The smoked meat was as close to true Montreal smoked meat, as the Thames in London Ontario is to the Thames in the Queen's London. Another tipoff, is that no self-respecting smoked meat place in Quebec would ever, ever, put toothpicks in the sandwich to hold it together. Like never, ever. Tsk, tsk.

And so the quest continues, though I must admit that I don't hold out much hope. But there is hope, yes there is hope.

And it's not like I didn't eat the sandwich.
I did, and I left satisfied with the experience. After all, real Montreal smoked meat is a much sought after and truly rare delicacy for good reason. If it were readily available everywhere, would be it be anywhere near as desirable, as quest-worthy?

10 comments:

  1. "slightly rubbery texture"....definitely calls for continuing your quest. I usually order a Reuben sandwich to gauge a new locale's ability to cook...

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    1. Dom that's not a bad test. The Reuben sandwich is a staple in most delis all over Canada and the US. It's a good choice as a benchmark.

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  2. So that "semi-crazed lunatic, wandering the streets of Toronto with a frantic twitchy face mumbling to (him)self incoherently" wasn't you? He probably thought I was nuts when I insisted on calling him David. :)

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    1. Now that made me laugh.

      A natural mistaken identity, quite understandable.

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  3. Looks pretty good but ... sorry if I'm gonna clog my arteries I choose pastrami from Katz Deli. I only have to have a hit every couple of years or so. Hey, it's been a couple of years ... nah, not taking any detours now. Good luck on your quest, they don't call it Montreal Smoked meat for nothing you know.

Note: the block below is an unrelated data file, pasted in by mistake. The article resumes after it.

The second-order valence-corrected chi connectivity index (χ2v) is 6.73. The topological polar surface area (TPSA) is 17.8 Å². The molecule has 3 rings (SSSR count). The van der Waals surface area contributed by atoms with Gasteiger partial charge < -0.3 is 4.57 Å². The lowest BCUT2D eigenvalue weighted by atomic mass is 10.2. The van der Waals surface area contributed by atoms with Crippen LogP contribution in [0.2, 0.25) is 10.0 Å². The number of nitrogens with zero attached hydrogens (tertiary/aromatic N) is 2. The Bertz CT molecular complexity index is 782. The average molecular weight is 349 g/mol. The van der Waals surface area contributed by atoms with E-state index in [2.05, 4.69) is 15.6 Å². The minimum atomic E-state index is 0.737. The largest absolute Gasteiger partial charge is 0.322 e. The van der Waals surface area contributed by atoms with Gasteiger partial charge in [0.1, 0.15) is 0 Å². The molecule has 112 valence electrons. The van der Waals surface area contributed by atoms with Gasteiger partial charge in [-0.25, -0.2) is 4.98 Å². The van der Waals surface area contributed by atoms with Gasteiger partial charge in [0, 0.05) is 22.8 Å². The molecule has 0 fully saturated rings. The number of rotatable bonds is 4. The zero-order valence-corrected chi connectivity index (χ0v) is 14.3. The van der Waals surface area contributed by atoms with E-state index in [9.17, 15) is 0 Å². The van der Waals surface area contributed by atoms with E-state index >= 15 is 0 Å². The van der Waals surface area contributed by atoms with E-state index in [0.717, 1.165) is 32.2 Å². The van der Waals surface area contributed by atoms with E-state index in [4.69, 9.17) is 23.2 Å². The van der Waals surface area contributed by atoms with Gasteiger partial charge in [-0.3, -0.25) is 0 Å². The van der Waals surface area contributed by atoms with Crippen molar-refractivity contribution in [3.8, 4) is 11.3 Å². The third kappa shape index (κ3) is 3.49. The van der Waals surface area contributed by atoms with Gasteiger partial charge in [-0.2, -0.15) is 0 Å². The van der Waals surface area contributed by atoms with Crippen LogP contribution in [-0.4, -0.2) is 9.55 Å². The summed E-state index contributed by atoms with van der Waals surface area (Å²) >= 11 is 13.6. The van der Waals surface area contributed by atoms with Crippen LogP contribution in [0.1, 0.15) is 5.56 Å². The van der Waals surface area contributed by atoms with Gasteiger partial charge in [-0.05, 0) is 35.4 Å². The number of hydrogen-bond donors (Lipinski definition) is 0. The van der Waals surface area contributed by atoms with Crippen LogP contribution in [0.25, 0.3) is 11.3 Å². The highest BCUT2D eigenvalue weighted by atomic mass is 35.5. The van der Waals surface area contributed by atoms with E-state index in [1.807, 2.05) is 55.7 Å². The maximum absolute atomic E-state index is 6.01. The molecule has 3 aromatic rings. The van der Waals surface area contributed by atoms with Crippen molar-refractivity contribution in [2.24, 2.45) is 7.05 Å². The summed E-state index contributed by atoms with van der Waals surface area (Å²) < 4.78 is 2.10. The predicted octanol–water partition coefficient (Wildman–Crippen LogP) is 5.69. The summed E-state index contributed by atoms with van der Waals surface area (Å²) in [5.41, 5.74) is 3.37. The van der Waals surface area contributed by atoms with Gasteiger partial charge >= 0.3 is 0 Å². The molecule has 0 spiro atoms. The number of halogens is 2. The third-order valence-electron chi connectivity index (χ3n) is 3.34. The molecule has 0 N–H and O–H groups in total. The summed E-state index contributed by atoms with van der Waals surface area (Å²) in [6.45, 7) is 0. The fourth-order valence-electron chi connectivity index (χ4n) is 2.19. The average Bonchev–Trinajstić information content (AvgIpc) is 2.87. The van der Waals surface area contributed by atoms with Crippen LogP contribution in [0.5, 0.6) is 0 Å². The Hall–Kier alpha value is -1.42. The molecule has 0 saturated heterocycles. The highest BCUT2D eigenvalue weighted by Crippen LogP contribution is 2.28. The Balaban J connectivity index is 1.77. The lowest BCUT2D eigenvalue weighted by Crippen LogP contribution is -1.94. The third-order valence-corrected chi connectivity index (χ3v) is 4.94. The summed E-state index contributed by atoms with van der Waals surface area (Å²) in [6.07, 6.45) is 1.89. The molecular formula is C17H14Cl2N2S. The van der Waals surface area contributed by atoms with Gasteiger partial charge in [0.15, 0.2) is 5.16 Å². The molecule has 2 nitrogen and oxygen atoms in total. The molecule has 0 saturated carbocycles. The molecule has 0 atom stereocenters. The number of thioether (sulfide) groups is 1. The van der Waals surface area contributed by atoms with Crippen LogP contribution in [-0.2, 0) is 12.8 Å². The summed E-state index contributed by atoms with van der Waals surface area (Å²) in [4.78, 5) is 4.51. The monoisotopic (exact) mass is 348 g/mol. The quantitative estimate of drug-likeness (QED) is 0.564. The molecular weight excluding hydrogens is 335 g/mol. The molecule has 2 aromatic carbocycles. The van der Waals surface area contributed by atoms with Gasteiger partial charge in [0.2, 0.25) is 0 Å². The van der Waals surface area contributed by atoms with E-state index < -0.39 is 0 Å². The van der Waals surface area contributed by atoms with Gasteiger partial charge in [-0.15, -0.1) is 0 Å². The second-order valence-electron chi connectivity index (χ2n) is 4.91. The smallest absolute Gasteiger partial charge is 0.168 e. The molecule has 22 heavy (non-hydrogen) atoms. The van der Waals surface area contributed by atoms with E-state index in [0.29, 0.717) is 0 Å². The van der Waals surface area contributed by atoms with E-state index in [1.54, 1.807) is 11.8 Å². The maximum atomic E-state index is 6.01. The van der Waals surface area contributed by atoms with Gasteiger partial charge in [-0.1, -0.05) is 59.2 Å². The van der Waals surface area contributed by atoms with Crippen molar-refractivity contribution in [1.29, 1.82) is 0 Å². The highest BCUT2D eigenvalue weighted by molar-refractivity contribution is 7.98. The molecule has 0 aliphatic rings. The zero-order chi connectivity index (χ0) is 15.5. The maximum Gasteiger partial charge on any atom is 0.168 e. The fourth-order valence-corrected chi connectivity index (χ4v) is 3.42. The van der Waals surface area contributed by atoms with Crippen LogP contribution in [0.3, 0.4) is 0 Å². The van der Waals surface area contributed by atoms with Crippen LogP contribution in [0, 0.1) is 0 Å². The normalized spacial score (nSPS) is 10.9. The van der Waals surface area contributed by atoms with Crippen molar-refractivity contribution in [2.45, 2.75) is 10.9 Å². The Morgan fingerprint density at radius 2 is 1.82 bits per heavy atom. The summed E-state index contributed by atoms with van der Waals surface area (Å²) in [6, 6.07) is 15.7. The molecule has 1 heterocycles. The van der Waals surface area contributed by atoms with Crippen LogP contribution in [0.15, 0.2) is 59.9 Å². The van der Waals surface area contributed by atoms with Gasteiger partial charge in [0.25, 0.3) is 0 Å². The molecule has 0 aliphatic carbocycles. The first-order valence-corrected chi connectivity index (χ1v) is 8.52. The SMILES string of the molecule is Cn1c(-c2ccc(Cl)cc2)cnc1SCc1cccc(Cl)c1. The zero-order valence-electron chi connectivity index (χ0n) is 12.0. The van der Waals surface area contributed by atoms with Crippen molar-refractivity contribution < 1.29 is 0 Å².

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    1. Interesting... that's an additional vote for Katz Deli. We were in a local Benjamin Moore store getting some paint tweaked, and Susan was enquiring where to get Montreal bagels (I'm not the only expat on a quest). Once the topic of Montreal got going, Susan mentioned my thing with smoked meat, and the guys in the shop all agreed that my next stop should be Katz Deli.

      In due course I have no doubt you'll read about that here.

      Thanks Karen.

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  4. Once again, new things learned. This blogging thing is an education that I very much appreciate.

    Thanks David and yes, good luck on your quest.

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    1. Thanks Doug, and fresh congratulations on Hanna's success!

      If you've never had Montreal smoked meat, think like the real-deal New York City pastrami, identical presentation, just with a different blend of spices.

      Really good pastrami is just as hard to find.

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  5. We always seem to seek out, or reproduce what we liked or miss dearly... for us it was German bread back when we lived in Canada. Our quest in Calgary lasted over a year, and then we called it off and started baking our own.... ;-) Well, David, I guess it was worth a try and hey, maybe you will find the holy grail of smoked meat in Tronna one fine day. Or maybe discover something utterly different?

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    1. That's a stretch, but the brightest hope, that I'm saving for later, is Dunn's on King street. It's a branch of the Montreal Deli by the same name, and their Montreal branch downtown is among the few places that serve really good smoked meat.

      Believe it or not, I am toying with the idea of making my own.